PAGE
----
Courtney Peak - North Face, FA?Date:
On July 2nd of this year, Tasha MacIlveen and I climbed a new route on the north face of Courtney Peak in the Oval Lakes Wilderness. Courtney is part of a group of high peaks between the Twisp River Road and Lake Chelan, and the north face overlooks Middle Oval Lake. The face may or may not have been climbed before—please drop me a line if you have any information about the history.
I knew of the face from having worked in the area with Outward Bound for a number of years. There’s a good deal of salt-and-pepper granitic rock around Oval, Star, and Courtney peaks, and the shape of the face sort of recalls Dragontail in the Stuart range. A pure, continuously steep line was clearly not in the cards; the big snow ramps cutting across the wall suggested moderate terrain. It looked like fun, and I will admit that I was a little driven by the notion that it might be a first ascent.
We schlepped up the long trail from the Twisp river, hiding out in the afternoon from a thunderstorm. This part of the east slope can get into a regular daily cycle of electrical storms. Why go to the Rockies when you can be terrified right here in the Cascades? Our packs were big; we brought enough supplies to make a couple of attempts. The last half mile or so saw us wandering across the lingering snow toward a camp on the moraines below the face.
The forecast called for more scattered thunder showers, and we knew that our late start might cut the day short as a simple reconaissance. We set out with a comfortably large rack, a single rope, one ice hammer, and a handfull of pins.
After some himming and hawing over the line to take, we chose the lowest toe of rock on the face. Several fun-looking arretes appeared as we got close, and it was essentially a coin-toss that decided us. The compact first pitch was a nice 5.7 warmup, a little run-out but fun. Tasha lead out and pulled some thin, 5.10 moves well above a green Alien. I arrived at a complex web of tiny gear she had managed to garden into the granite. We wondered out loud if this was really going to work, and thought of the ramp we should be hitting in a few pitches; it should offer an easy escape downward. I did a dirty mantle right off the belay, yarding shamelessly on a cam. Tasha followed it and called it 5.10, which made me feel like a big chicken.
Another 5.8 pitch brought us to an impasse; upward looked hard and unprotectable. We tried left, no luck. Then rightward, we discovered a third-class ledge skirting away under a little mossy waterfall. I brought Tasha up onto the ramp we had been anticipating.
Exhilerated by the lower pitches, we looked anxiously at the sky. The clouds certainly had that look, and I knew we could count on some rain, thunder and lightning. But glancing at a picture of the face on the camera, we could see how far we had come. We agreed to continue, keeping in mind that if we could regain our present location, a quick scramble down a fourth class ramp would have us down on the sow.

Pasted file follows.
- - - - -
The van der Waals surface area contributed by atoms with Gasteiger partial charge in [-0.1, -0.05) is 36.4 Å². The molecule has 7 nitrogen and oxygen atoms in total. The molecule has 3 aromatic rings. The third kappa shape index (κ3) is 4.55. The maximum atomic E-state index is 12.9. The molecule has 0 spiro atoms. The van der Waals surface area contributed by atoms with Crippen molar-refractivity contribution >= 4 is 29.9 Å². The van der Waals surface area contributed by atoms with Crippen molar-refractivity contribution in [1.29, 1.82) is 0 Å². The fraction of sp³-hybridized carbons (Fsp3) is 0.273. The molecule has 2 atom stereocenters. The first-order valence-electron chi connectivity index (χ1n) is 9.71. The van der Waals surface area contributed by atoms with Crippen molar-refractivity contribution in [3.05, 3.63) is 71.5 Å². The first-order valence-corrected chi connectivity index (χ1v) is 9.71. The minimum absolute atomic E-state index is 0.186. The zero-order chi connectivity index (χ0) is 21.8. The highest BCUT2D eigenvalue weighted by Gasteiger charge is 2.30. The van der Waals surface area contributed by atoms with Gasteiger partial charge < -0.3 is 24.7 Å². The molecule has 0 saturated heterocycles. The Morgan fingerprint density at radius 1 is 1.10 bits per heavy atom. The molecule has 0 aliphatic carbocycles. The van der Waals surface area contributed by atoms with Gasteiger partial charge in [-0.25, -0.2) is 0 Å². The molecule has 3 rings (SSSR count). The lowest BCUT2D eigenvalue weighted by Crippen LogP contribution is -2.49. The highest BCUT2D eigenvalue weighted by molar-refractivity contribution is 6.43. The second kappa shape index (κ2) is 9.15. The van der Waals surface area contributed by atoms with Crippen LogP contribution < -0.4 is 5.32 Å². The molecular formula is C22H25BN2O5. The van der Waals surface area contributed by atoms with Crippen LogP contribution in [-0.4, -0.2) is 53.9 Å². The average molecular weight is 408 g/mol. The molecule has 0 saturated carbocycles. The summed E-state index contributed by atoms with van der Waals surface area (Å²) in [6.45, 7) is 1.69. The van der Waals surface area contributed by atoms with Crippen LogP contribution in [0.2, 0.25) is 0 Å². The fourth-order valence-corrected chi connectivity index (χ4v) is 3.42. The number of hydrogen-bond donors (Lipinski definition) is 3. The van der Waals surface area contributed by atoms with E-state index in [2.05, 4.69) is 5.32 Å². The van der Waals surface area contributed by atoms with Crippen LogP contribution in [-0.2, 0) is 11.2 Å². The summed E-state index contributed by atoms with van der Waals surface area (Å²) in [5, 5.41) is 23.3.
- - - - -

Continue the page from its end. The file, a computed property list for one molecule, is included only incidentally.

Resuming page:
We jogged up the ramp and I lead out up a beautiful piece of white granite, just to the right of a steep gully. Some wandering amongst dodgey flakes brought me onto lower angle terrain—easy but very compact and without the possibility of gear. I stretched the rope all the way out, barely reaching a decent belay terrace and a few thin cracks. The sky flashed as I clipped the first pin, and I could feel the rain coming as I drove the second. By the time Tasha reached me, the wind had picked up and Oval Peak lit up with purple forks of lightning.
In retrospect, turning around would have been prudent, but the necessary discussion did not take place. Tasha scrambled up easy ground, then began searching for a way across a big bulge of compact rock. After much climbing, downclimbing, and backseat climbing from me, she found a delicate traverse leftward. This gained her a rib of lovely, greenish rock paralleling a snow gully to the left. I watched her climb smoothly and calmly while the sky above her exploded with bolt after bolt of lightning. The summit ridge of Courtney was getting hammered. She continued up the rib, climbing wet 5.8 moves with no pro for 100’ until the rope got tight. I hollered and began simul-climbing. By the time I reached her belay, I was pretty wet. I whipped on coils of rope and we climbed together through steps of fourth and fifth, toward a little overhang I had spied from below. The storm reached its full, ridiculous strength while we huddled, clipped to a couple cams, under a half-hearted roof of granite. We tossed on the space blanket, nibbled sandwiches, and laughed. Stupid, stubborn climbers.
When the hail and rain was done, and when the lightning seemed to have moved along, we started up again. Simul-climbing up through a sea of loose blocks, winding up through depressions toward the summit ridge. Tasha glowed with sunlight against the black clouds in the distance. A short scamper up the blocky ridge yielded the summit.
We sauntered back to camp down the west ridge, delighted with our adventure in the wild Cascades.
North Face of Courtney Peak, III, 5.10, 1,200’